Leslie Goertz's Stroke Survivor Story

When Leslie Goertz picked up an extra shift she had no idea that decision would ultimately save her life.

On February 5th, 2023, Slidell Memorial Hospital ICU nurse Leslie Goertz was asked to pick up an extra shift to help train a new nurse, Raylen Blackwell, on her very first day. The shift began as it normally does for Leslie, rounding on the patients who had spent the night in the ICU. Leslie was showing Raylen the ropes and processes that occur daily on the ICU floor.

At approximately 11:30 a.m. the pair began visiting the rooms delivering medication when Leslie noticed that she began feeling a cold sensation in her legs. Within minutes Leslie began experiencing the sudden onset of additional symptoms such as slurred speech, weakness on her left side and facial drooping. When Raylen noticed the facial drooping, she decided to alert the charge nurse, Lauren, who immediately called the Emergency Department to notify them of a “code stroke.” Leslie was experiencing an acute ischemic stroke.

Once she was loaded onto a stretcher, Leslie recalls being unable to speak clearly or move her left side, but she did notice that Raylen did not leave her side the entire time, even performing her EKG. Within 25 minutes of receiving Tenecteplase (TNK), a protein that breaks up blood clots, her symptoms greatly improved. Today Leslie is fully recovered and is still working with Raylen in the ICU.

When asked about her experience she shared, "I am so grateful to Raylen and her swift actions that day. I believe people are put on your path for a reason, and I don't know what would have happened if I had been at home that day."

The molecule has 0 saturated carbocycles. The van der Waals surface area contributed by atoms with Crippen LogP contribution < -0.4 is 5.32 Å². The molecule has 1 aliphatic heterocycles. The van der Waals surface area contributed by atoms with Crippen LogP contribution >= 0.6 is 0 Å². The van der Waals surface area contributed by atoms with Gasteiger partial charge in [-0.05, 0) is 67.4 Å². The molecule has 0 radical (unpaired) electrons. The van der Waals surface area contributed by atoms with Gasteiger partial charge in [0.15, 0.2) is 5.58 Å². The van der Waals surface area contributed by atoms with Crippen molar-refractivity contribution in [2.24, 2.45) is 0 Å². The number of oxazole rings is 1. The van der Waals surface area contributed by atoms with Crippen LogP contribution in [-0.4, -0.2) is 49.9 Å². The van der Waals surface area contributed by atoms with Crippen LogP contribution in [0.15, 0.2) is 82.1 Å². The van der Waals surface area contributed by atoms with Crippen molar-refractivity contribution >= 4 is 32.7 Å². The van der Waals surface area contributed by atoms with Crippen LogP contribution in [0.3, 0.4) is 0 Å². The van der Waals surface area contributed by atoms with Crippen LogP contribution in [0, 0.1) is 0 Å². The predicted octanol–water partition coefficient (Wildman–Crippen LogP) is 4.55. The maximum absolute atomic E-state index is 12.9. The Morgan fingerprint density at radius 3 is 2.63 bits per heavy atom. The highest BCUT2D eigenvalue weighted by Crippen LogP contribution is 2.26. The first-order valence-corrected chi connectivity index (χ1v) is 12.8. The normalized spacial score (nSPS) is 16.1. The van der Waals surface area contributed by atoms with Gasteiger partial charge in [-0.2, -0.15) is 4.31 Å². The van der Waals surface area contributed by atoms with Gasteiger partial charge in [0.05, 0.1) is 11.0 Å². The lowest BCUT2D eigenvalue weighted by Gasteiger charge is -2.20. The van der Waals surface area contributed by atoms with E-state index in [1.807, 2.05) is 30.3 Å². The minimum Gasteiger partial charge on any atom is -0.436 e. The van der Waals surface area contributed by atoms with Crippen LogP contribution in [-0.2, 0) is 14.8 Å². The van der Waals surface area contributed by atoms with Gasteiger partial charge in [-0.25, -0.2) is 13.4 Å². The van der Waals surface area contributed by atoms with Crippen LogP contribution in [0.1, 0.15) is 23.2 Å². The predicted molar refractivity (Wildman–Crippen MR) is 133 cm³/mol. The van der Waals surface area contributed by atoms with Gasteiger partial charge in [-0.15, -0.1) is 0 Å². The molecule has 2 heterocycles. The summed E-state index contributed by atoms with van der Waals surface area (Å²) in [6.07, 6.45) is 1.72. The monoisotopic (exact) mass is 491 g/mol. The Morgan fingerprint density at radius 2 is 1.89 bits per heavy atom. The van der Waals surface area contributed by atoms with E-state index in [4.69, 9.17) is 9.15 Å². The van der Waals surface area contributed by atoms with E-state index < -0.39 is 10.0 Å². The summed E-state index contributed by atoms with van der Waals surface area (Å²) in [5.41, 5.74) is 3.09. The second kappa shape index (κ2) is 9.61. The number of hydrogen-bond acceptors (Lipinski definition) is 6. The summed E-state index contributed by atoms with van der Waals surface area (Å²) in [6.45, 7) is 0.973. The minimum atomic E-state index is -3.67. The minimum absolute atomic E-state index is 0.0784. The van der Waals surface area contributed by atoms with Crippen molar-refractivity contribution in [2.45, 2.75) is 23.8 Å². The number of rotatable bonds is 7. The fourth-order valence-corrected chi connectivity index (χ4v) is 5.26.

Leslie's story proves that a stroke can happen to anyone at any time. It is important to know the signs of a stroke and to act quickly when you notice something out of the ordinary with your body.

Stroke is the No. 5 cause of death and the leading cause of serious long-term disability in the U.S., according to the American Heart Association. The symptoms of a stroke can be easily remembered by the acronym B E F A S T. It is important to know these symptoms for not only yourself but others.

B- Sudden loss of balance or coordination

E-Sudden changes in vision such as blurred, double or loss of vision

F- Drooping or numbness of the face

A-Weakness of the arms on one side of your body

S- Inability to speak or slurred speech.

T- Call 911 immediately if you experience any symptoms and record the time that symptoms begin

Time is the most important factor when experiencing a stroke. Seeking treatment quickly can mean the difference between life and death. Call 911 immediately if you recognize any of the above symptoms in yourself or others, it could result in saving a life.